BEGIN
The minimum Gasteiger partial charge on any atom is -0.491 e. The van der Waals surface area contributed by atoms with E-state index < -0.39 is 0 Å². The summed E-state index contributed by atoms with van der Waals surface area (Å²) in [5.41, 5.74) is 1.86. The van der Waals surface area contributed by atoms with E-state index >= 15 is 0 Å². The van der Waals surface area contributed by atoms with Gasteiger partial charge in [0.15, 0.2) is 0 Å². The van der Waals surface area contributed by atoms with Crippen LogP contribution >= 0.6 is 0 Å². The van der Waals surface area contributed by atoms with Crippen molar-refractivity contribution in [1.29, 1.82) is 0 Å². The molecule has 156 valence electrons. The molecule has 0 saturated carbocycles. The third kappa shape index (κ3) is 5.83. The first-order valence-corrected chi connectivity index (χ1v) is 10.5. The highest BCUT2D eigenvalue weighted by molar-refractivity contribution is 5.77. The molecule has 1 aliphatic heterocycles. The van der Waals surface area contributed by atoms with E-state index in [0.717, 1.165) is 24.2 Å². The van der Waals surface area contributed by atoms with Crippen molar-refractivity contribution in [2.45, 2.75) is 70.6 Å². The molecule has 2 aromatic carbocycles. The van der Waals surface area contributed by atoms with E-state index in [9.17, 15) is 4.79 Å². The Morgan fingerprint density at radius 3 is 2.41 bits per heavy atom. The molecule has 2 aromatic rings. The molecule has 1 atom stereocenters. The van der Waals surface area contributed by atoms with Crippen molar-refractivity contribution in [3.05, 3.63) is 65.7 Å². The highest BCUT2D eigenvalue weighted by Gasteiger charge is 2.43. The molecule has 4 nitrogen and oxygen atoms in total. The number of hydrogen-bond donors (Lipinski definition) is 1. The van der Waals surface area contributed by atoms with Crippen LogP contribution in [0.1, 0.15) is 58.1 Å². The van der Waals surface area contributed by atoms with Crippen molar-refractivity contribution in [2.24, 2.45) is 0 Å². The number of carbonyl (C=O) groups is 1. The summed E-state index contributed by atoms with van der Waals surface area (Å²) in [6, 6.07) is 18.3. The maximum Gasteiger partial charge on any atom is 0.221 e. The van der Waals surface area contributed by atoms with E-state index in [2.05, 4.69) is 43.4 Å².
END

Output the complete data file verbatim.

The minimum Gasteiger partial charge on any atom is -0.491 e. The van der Waals surface area contributed by atoms with E-state index < -0.39 is 0 Å². The summed E-state index contributed by atoms with van der Waals surface area (Å²) in [5.41, 5.74) is 1.86. The van der Waals surface area contributed by atoms with E-state index >= 15 is 0 Å². The van der Waals surface area contributed by atoms with Gasteiger partial charge in [0.15, 0.2) is 0 Å². The van der Waals surface area contributed by atoms with Crippen LogP contribution >= 0.6 is 0 Å². The van der Waals surface area contributed by atoms with Crippen molar-refractivity contribution in [1.29, 1.82) is 0 Å². The molecule has 156 valence electrons. The molecule has 0 saturated carbocycles. The third kappa shape index (κ3) is 5.83. The first-order valence-corrected chi connectivity index (χ1v) is 10.5. The highest BCUT2D eigenvalue weighted by molar-refractivity contribution is 5.77. The molecule has 1 aliphatic heterocycles. The van der Waals surface area contributed by atoms with E-state index in [0.717, 1.165) is 24.2 Å². The van der Waals surface area contributed by atoms with Crippen molar-refractivity contribution in [2.45, 2.75) is 70.6 Å². The molecule has 2 aromatic carbocycles. The van der Waals surface area contributed by atoms with E-state index in [9.17, 15) is 4.79 Å². The Morgan fingerprint density at radius 3 is 2.41 bits per heavy atom. The molecule has 2 aromatic rings. The molecule has 1 atom stereocenters. The van der Waals surface area contributed by atoms with Crippen molar-refractivity contribution in [3.05, 3.63) is 65.7 Å². The highest BCUT2D eigenvalue weighted by Gasteiger charge is 2.43. The molecule has 4 nitrogen and oxygen atoms in total. The number of hydrogen-bond donors (Lipinski definition) is 1. The van der Waals surface area contributed by atoms with Crippen LogP contribution in [0.1, 0.15) is 58.1 Å². The van der Waals surface area contributed by atoms with Crippen molar-refractivity contribution in [2.24, 2.45) is 0 Å². The number of carbonyl (C=O) groups is 1. The summed E-state index contributed by atoms with van der Waals surface area (Å²) in [6, 6.07) is 18.3. The maximum Gasteiger partial charge on any atom is 0.221 e. The van der Waals surface area contributed by atoms with E-state index in [2.05, 4.69) is 43.4 Å².